William Blewet . I am a gun-maker , and live in Whitechapel-road, facing the Mount. On the 29th of February, between ten and eleven in the forenoon, the prisoner came to my house; the witness and another sailor were with him. I not being at home, was sent for, and told to go to the Red-lion alehouse to them. I went to them; the prisoner said, Do you not know me? I said yes; you are come to pay me 4 s. the difference between a gun and a pistol, which we agreed for last night: he had came to me; I was in bed; he came up stairs without With-your-leave, or By-your-leave, and asked me what I would give for an old gun? and he brings a pistol of mine in his hand, which he had in the shop: he asked what he must give me in exchange? we agreed for him to give me 4 s. he carried the pistol away, and left the gun, and was to come again to pay me. When at the Red Lyon, he said he wanted to speak with me: I went into the yard with him; he said an officer belonging to an Indiaman wanted a pair of pistols, and wanted me to let him carry them to him; I told him he could not expect that, as I did not know him: then he shewed me a note, which he said he had, which was an order of the captains, to bring some things. I let him have the pistols, and agreed to have a guinea for them. Dinner was getting ready; he and the sailor staid and dined: at going away, the prisoner and sailor went through the shop; Harding whom they hired for a porter, did not. As they were got cross the way, Harding said, that
James Harding . I live in Spittal-fields. The prisoner came to a public-house that day, and told me he had some goods at Deptford, and he would give me half a guinea if I would go and bring them safe, but I must be careful how I carried them: he said he had been to the Indies, and the things came from thence: he bid me put on my regi mentals. The note mentioned so many dozen of handkerchiefs, and so many dozen of china cups and saucers, and the like; and at the bottom of the note, was put, That the waterman had a bottle of slip: this was to be for a token that I came from the right person. I was to go for the things to the lower water-gate, at Deptford, and he went up Whitechapel, saying, he wanted to speak with a man, to whom he sold a gun: the prosecutor not being at home, we went to the Red Lyon, and he came there to us; he desired me to shew the prosecutor the note, which I did. After we had been at the prosecutor's house, I saw him going away with a gun in his hand; I said to the prosecutor, he has taken a gun; he had got a brace of pistols in his bosom: I went after him, and said, What do you do with that gun? he said he was going to make a present of it to a captain that was going to the Indies: we went all three of us to Deptford; there he went into a public-house, and called for a pint of beer; then he said, do you make all the speed you can to Mr. Butler's, and give him that note, and give it to none but him. I set out with a basket, and went to Mr. Butler's, at the Baptist-Head, at the Lower Water-gate, and delivered the note to him, expecting he would have delivered the things mentioned in it; he looked at it, and said it was a fraud, and I was the third porter that he had sent with such notes. I had lent the prisoner my silk handkerchief coming along, and made all the haste back I could to see for him; Mr. Butler said, if I could bring him to him, he would give me a crown. I had two or three men went with me: he was gone from the alehouse, but a gentleman's servant told us he had seen a man with a gun coming with two men on the back of Greenland-dock; we went, and met with him: I demanded my handkerchief from his neck, and we brought him and the gun to Mr. Butler's: he had sold the pair of pistols to one of the persons with him, but had not received the money: they are now at the justice's.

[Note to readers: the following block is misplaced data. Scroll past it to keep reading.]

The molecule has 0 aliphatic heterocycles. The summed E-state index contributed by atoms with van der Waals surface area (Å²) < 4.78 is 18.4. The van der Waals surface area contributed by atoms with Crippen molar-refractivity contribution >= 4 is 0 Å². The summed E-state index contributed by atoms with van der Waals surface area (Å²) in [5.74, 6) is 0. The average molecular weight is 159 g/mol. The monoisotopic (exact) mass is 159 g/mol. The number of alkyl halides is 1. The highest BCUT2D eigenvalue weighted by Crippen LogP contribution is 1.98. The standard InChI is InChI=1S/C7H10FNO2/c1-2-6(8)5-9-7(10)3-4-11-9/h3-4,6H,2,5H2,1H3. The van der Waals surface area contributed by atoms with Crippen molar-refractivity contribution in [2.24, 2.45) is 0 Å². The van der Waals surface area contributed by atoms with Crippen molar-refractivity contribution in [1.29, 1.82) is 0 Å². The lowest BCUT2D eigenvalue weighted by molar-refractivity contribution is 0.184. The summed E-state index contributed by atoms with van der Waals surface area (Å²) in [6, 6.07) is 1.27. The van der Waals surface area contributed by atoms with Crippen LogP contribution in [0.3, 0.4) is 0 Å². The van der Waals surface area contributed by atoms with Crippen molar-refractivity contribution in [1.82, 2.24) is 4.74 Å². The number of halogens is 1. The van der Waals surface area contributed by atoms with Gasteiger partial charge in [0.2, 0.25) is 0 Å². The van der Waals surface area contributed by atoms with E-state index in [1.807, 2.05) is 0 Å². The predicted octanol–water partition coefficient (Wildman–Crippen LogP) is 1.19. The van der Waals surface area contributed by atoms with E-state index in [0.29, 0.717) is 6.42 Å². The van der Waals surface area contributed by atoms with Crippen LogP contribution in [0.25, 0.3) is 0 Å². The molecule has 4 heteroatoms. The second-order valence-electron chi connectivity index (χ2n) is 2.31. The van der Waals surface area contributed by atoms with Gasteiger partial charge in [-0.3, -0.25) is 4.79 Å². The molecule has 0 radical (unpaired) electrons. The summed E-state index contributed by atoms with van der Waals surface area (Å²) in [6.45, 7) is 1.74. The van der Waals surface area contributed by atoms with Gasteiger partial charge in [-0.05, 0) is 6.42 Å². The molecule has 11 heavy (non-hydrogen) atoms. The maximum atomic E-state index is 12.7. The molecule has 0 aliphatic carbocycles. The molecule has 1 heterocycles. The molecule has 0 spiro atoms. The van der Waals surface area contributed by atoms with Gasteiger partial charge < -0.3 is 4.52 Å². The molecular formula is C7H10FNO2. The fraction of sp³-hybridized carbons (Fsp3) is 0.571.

I owned the prosecutor 4 s. we agreed for a gun for 18 s. but I know nothing of this gun.
Q. to Harding. Was there any agreement between the prosecutor and prisoner about a gun?
Harding. While the prosecutor was doing something to a flint, the prisoner then stood with this gun in his hand, and they talked together in the back yard, but what they said I cannot tell.
333. (L.) Elizabeth King was indicted for stealing a feather-bed, value 20 s. and a copper tea-kettle, value 2 s. the property of Thomas Simpkin , in a certain lodging-room, let by contract , &c. May 7 . ++